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The Drug War Is Expanding

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There is no question that the war on drugs is a failure. In spite of decades of prohibition laws, threats of fines and/or imprisonments, and massive propaganda campaigns, drugs are available and affordable. The Mental Health Services Administration — a government agency — has reported that marijuana, ecstasy, and methamphetamine use has recently increased. The government’s GAO has even said that the D.A.R.E. program has had “no statistically significant long-term effect on preventing youth illicit drug use.”

There are, however, some things that the war on drugs has accomplished. It has drained $40 billion a year from the federal treasury. It has made criminals out of hundreds of thousands of Americans (754,224 Americans were arrested for marijuana possession in 2008). It has destroyed financial privacy. It has unnecessarily swelled prison populations (over half of the federal prison population is because of drug charges). It has turned America’s inner cities into war zones. It has greatly eroded civil liberties. It has corrupted law enforcement. It has ruined more lives than drugs themselves.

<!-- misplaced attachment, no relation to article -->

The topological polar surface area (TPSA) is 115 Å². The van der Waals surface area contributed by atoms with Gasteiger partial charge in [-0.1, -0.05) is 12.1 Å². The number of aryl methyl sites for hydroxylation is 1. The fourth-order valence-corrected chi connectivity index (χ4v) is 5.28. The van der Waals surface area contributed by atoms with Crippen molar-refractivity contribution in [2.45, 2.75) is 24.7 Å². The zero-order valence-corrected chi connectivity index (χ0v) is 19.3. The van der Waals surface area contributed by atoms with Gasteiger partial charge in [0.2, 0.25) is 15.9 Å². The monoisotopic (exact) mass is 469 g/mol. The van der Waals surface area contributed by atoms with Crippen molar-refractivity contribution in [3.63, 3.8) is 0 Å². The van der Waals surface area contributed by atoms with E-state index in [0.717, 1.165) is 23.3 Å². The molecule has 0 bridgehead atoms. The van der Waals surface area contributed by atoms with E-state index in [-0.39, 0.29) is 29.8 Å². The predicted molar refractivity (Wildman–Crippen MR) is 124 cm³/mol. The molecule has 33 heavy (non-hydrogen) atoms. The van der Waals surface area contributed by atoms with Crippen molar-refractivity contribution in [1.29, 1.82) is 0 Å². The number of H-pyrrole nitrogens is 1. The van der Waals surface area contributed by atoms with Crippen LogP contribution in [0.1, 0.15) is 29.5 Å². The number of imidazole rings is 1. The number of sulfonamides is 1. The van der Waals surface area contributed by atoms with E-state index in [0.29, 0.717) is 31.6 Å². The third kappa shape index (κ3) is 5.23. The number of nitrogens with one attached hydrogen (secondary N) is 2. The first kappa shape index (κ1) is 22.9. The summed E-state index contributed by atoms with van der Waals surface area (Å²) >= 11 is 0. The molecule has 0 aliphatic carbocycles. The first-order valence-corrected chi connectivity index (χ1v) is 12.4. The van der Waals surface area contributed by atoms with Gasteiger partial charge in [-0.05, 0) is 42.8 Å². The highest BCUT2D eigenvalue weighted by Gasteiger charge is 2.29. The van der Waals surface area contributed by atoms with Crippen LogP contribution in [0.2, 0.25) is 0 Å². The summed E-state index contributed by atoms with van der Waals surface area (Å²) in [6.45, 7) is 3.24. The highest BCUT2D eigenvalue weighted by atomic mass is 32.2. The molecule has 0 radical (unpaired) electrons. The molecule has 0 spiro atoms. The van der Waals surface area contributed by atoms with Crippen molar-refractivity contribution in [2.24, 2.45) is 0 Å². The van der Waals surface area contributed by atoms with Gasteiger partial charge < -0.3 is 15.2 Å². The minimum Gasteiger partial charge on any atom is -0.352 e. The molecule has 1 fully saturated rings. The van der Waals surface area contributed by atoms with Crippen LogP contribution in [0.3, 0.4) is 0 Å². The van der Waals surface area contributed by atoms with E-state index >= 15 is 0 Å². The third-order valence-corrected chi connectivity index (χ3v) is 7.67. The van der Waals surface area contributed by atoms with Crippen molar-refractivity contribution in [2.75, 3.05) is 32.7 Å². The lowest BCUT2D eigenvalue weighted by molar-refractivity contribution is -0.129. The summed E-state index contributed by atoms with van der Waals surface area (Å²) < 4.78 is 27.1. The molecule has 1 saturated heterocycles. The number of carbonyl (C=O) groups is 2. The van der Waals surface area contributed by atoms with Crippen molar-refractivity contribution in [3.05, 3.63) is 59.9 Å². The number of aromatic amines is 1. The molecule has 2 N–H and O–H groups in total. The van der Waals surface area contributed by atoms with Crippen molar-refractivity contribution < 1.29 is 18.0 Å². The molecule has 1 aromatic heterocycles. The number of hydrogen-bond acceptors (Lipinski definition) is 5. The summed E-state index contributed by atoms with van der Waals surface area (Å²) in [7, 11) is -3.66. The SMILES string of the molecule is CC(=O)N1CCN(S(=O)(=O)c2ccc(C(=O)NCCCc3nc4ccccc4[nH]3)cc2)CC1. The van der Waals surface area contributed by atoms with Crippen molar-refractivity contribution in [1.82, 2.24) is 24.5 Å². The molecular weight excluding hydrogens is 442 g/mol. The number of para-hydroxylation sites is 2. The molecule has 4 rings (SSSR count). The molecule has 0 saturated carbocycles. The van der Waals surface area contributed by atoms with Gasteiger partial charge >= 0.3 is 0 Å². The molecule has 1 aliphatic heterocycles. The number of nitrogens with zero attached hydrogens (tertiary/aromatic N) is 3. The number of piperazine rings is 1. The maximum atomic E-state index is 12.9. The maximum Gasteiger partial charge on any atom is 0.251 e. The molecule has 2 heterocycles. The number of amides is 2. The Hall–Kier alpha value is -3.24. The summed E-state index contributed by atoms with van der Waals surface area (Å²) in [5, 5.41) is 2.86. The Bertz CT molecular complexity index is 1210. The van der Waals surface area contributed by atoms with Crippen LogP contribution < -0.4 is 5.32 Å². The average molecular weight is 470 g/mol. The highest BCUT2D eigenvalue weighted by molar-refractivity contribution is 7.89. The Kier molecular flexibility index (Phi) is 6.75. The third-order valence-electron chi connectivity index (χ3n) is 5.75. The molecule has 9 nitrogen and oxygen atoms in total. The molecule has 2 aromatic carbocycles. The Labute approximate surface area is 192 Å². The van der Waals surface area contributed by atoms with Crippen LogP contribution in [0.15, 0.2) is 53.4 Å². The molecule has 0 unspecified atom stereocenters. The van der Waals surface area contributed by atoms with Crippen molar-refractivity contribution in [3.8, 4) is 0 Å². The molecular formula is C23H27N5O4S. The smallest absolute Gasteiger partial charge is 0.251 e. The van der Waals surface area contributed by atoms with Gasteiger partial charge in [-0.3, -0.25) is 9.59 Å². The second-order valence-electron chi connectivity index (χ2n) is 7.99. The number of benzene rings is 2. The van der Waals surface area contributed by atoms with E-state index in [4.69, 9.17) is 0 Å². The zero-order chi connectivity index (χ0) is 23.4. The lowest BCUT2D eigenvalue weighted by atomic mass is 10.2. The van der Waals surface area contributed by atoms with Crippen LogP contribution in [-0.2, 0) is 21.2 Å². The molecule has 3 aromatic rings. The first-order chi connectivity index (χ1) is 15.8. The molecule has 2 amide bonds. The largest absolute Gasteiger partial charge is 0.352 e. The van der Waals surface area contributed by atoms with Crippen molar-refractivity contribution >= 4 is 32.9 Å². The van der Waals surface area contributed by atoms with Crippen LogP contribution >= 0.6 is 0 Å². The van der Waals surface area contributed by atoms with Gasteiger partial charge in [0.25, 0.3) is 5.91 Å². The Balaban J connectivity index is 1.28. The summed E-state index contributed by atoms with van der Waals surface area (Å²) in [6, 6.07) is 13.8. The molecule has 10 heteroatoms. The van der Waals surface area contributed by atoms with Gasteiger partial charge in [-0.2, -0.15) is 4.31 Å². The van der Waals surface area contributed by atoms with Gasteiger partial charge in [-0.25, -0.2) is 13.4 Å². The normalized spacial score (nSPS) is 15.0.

The war on drugs enjoys wide bipartisan support on both the federal and state levels. Sure, some states have relaxed marijuana laws and made marijuana legal for medical use, but always under the watchful eye of state regulators and tax authorities.

But in these days of budget crises, on both the federal and state levels, the war on drugs is expanding. The latest addition to the list of controlled substances will be bath salts.

White House drug czar Gil Kerlikowske has issued a bath salt alarm because the synthetic stimulants mephedrone and methylenedioxypyrovalerone (MDPV) are being sold as bath salts. It turns out that instead of using these bath salts in the bathtub, people have taken to swallowing, snorting, injecting, smoking, and otherwise ingesting them.